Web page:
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The University of Southampton
Southampton Marine and Maritime Institute

Stunned Archaeologists find 22 Ancient Greek Shipwrecks

Published: 10 November 2015
Divers create a photomosaic of a Late Roman ship

The recent "once in a lifetime discovery" of 22 shipwrecks were found in an area of just 17 miles around the archipelago of Fourni, which is in the middle of an ancient trade route between Greece, Egypt and Cyprus. This was the first underwater archaeological expedition to the islands.

The expedition was a collaboration between the Greek Ephorate of Underwater Antiquities (EUA) and RPM Nautical Foundation (RPMNF), directed by George Koutsouflakis (EUA), Jeffrey Royal (RPMNF), and Peter Campbell (RPMNF/University of Southampton).

The shipwrecks date from the Archaic Period (700-480 BC) though the Late Medieval Period (16th century). Several wrecks date to the Classical (480-323 BC) and Hellenistic (323-31 BC) periods, but over half of the wrecks date to the Late Roman Period (circa 300-600 AD). The ships’ cargos point to the importance of long distance trade between the Black Sea, Aegean Sea, Cyprus, the Levant, and Egypt in all these periods. The findings offer insight into ancient maritime connections, as well as rare discoveries. “What is astonishing is not only the number of the shipwrecks but also the diversity of the cargoes, some of which have been found for first time,” says Greek director George Koutsouflakis. At least three of the sites have cargoes that have not been found previously on shipwrecks.

Archaeologists mapped each shipwreck using photogrammetry to create 3D site plans. Representative artifacts were excavated and raised from each wreck site for scientific analysis. These artifacts are currently undergoing conservation at the Ephorate’s laboratory in Athens and may go on displays in museums in the future.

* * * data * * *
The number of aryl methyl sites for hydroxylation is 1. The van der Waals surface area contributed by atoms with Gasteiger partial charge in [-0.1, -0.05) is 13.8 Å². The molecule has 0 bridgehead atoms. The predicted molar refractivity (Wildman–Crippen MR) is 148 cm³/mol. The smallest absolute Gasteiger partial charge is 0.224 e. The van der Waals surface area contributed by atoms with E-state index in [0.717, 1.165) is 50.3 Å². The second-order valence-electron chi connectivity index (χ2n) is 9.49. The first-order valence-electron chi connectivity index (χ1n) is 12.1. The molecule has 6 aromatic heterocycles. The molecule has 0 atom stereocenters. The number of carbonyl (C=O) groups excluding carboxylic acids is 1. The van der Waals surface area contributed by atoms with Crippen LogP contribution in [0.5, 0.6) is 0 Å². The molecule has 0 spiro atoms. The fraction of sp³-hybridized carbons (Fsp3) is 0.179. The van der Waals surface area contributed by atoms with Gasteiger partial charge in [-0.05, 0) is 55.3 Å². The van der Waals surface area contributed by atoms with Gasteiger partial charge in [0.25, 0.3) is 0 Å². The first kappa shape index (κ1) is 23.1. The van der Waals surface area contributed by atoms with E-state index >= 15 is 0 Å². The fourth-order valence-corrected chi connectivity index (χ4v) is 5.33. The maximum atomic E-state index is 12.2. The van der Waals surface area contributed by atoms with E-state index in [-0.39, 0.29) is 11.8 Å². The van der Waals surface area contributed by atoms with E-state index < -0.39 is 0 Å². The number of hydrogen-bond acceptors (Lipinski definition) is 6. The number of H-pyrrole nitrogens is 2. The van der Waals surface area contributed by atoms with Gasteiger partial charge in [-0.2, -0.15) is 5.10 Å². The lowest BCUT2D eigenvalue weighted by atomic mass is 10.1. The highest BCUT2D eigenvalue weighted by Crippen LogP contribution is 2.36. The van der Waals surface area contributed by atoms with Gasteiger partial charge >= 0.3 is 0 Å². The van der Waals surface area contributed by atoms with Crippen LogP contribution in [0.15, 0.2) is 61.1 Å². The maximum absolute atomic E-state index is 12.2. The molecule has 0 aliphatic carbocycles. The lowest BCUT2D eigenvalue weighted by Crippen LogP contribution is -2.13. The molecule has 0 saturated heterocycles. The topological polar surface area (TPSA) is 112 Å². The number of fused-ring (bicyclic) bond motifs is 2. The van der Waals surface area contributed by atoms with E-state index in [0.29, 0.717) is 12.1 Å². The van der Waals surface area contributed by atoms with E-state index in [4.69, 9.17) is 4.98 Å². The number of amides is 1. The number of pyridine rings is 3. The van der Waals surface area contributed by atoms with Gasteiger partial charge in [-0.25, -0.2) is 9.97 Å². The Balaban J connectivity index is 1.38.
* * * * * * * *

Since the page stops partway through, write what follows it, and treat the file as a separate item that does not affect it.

The discovery adds 12% to the total number of known ancient shipwrecks in Greece. The findings suggest a great quantity of the shipwrecks await discovery in Fourni. “In a typical survey we locate four or five shipwrecks per season in the best cases,” says Koutsouflakis. “We expected a successful season, but no one was prepared for this. Shipwrecks were found literally everywhere.”

For comparison, the United States recently created a national marine sanctuary in Lake Michigan to protect 39 known shipwrecks located in 875 square miles. Fourni now has 22 known shipwreck in 17 square miles. The previous record in Greece for a season was 10 ancient wrecks discovered over 10 days during a 2008 survey in Chios.

“The concentration of ancient shipwrecks is unprecedented,” says Peter Campbell, co-director from US based RPM Nautical Foundation. “The volume of shipwrecks in Fourni, an island that had no major cities or harbors, speaks to its role in navigation as well as the perils of sailing the eastern Aegean.”

Less than 5% of Fourni’s coastline has been explored for underwater cultural heritage. Local fishermen and sponge divers have reported many more leads that will be followed up in future seasons. “The local response to the project has been incredible and it is through working with the community that we were able to exceed expectations,” says Campbell. “Archaeology is about people; those in the past as well as those in the present. The highlight has been bringing the past back to life for people that are engaged with their history.”

The team plans to return next year to continue the survey.

Notes for editors

1. Please refer to the Hellenic Ministry of Culture press release for more information and photographs.

2. The Ephorate of Underwater Antiquities is a division of the Hellenic Ministry of Culture responsible for Greece’s underwater cultural heritage.

3. RPM Nautical Foundation is a US 501(c)(3) nonprofit dedicated to scientific research and education in the Mediterranean Sea.



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